Lesson 4: HTML5 Structure


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Step 2: HTML Structure in Action


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When you add structural tags to your page, you're grouping related content together.

As you learn CSS, it will start to make more sense why it's so important to structure your code in logical way.

For now, you can use the metaphor of moving to a new apartment. You divide your things into boxes because it makes moving easier. The silverware would have its own box, and so would the books. You would also write what's in the box on the top flap. In our metaphor, the id and class attributes are like marking what's inside the box.

You can read more about all HTML5 tags in detail if you'd like, or view the class Google Doc of common tags.

 


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What ultimately matters is that the page displays the way you want.

Many designers exclusively use the <div> tag to separate their content. Others use the HTML5 layout tags. Still others ponder the proper semantic time to use <section> or <article> based on the W3 guidelines.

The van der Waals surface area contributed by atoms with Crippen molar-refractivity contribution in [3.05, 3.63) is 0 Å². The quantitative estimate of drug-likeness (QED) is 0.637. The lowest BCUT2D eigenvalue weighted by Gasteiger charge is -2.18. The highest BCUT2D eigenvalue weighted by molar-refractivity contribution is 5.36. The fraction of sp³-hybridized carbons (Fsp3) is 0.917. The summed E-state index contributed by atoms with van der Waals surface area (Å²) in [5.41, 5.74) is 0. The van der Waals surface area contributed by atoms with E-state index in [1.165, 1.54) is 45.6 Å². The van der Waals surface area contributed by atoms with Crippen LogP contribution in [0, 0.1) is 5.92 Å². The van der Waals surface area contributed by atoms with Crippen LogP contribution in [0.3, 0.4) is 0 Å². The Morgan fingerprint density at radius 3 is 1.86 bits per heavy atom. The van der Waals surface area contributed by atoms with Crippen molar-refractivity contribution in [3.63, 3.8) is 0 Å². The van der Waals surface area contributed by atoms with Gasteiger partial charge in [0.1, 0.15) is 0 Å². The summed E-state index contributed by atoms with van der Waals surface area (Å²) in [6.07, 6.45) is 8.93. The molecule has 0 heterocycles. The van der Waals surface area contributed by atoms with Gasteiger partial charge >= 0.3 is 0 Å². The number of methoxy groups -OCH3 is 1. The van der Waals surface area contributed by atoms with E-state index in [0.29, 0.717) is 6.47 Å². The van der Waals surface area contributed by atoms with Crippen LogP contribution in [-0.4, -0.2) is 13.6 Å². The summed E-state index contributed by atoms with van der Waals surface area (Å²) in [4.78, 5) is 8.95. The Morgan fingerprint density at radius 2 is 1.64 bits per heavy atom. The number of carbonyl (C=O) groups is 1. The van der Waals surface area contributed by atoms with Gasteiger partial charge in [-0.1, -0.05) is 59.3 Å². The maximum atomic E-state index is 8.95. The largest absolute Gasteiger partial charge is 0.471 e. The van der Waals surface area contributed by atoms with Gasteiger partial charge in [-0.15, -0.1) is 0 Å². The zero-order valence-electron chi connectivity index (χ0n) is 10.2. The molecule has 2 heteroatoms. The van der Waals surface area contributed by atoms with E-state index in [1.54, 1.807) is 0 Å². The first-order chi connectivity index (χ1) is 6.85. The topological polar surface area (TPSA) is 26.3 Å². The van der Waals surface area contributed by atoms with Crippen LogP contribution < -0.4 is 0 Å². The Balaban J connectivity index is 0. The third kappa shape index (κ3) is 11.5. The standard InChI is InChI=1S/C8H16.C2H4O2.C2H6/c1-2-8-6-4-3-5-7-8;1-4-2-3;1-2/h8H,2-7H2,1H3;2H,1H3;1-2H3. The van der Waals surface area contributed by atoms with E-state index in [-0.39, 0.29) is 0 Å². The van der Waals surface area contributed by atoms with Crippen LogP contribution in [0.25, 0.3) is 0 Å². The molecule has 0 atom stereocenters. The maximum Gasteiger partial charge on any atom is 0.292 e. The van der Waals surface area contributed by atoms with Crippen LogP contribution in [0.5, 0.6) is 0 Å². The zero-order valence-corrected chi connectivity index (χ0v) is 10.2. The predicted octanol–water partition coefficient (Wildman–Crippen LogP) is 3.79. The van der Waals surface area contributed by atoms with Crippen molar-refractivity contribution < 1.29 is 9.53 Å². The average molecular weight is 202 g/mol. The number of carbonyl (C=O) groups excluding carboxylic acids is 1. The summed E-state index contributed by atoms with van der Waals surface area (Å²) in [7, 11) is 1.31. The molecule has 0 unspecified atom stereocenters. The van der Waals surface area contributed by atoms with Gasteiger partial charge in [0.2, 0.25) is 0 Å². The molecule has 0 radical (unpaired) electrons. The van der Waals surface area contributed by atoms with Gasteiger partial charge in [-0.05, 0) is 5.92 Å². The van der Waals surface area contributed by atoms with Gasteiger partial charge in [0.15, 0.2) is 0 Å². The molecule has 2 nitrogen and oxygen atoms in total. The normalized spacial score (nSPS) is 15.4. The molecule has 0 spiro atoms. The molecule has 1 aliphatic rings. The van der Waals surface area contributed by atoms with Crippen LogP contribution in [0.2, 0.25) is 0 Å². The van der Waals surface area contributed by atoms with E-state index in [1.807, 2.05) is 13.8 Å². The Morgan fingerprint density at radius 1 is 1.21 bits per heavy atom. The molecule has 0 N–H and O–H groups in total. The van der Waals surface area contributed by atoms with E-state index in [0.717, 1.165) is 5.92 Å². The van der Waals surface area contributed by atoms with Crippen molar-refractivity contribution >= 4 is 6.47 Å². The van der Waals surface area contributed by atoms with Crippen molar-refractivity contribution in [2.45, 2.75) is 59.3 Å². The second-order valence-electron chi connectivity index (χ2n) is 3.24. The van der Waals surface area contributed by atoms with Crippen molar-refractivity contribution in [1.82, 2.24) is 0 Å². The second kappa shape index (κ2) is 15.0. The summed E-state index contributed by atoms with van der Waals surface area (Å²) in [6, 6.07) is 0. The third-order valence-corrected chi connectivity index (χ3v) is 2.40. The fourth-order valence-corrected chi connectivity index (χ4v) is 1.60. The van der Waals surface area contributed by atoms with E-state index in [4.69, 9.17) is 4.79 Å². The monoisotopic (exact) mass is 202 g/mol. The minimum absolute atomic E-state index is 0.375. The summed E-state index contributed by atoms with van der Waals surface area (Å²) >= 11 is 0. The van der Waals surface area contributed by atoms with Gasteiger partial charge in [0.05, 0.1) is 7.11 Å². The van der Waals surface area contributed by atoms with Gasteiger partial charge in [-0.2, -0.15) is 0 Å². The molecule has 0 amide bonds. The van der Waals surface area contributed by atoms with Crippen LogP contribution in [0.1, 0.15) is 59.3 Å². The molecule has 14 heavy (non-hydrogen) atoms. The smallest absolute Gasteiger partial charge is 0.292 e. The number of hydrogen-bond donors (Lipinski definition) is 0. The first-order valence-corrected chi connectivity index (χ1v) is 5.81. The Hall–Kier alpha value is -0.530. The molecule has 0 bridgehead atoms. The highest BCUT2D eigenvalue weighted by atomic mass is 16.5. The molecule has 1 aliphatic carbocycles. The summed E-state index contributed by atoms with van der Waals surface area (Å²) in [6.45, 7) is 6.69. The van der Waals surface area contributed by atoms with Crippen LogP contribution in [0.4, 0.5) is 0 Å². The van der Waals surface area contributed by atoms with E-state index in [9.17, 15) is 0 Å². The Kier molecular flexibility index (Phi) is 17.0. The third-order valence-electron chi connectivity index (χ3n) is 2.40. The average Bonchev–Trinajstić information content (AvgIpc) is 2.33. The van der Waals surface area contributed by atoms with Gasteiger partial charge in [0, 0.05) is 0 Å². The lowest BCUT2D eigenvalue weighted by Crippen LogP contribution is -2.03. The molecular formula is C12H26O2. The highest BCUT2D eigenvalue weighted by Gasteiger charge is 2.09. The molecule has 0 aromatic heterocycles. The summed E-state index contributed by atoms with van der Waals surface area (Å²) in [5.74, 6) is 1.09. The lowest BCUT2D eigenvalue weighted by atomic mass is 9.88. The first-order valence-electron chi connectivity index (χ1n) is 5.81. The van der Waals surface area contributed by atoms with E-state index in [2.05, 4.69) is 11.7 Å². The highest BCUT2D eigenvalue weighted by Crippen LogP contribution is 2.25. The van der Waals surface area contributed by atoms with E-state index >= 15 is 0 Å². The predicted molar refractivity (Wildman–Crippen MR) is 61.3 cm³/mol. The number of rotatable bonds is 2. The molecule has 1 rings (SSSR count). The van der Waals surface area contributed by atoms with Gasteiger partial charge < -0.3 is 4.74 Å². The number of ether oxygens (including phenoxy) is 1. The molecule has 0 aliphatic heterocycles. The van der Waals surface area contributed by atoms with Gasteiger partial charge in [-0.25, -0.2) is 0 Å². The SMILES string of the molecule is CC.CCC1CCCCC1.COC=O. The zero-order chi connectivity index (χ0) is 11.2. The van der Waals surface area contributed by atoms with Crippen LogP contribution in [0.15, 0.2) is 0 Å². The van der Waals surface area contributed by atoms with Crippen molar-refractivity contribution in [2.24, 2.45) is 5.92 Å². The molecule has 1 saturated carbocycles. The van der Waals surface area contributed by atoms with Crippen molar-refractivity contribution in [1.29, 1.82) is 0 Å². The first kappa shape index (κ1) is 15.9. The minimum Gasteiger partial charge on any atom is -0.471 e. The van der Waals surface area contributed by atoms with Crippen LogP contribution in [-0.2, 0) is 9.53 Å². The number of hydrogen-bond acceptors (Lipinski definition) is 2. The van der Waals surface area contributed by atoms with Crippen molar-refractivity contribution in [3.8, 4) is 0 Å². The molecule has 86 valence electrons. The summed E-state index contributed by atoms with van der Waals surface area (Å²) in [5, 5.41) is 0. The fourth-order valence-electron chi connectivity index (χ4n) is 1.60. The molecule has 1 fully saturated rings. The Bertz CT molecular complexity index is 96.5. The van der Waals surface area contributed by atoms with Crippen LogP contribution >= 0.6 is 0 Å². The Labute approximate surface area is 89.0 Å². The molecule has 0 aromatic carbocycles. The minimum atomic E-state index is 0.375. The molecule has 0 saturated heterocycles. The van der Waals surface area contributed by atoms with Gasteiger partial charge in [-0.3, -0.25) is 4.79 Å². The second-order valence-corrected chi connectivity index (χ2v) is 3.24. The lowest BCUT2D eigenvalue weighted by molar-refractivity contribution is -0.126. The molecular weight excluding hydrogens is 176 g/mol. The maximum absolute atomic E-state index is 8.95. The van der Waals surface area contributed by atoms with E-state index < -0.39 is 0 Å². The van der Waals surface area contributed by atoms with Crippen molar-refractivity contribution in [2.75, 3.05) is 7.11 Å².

But there's no Platonic ideal of how to build a page. If it's organized the way you want and looks the way you hope, then you've done a good job.

For reference, here are lists of block and inline elements.

Next Step

Step 3: Meet a Creative Developer


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Sam Saccone is a creative developer and programmer working in Providence, Rhode Island.

He graduated from Ohio University's visual journalism program in 2011, and now works at the design and development firm MojoTech.

After getting peppered with help requests from his photographer friends, Sam created Samexhibit, a template site for photojournalists that lets the user customize the HTML, CSS and even JavaScript. Almost 1,000 people have built their site using his platform.

"Simple, clean and focused on content– that's really a push I see on the web," says Sam.

He often uses the HTML5 canvas tag and writes the JavaScript that powers it as he develops sites. Those are both beyond the scope of our class, but for more advanced students looking to experiment on their own, Sam recommends three.js, as well as the Mozilla Canvas Tutorial and JavaScript Tutorial.

And don't forget that Code Academy is a great resource to practice HTML, CSS and more advanced programming. Right now JavaScript is the most common programming language used to add interactivity to a page. Stack Overflow is a good forum to ask advanced questions.


Media Storm MojoTech
The Image, Deconstructed Infographics.com
Virginian Pilot Story Soul of Athens


Next Step

Log in to Moodle to complete Assignment 4.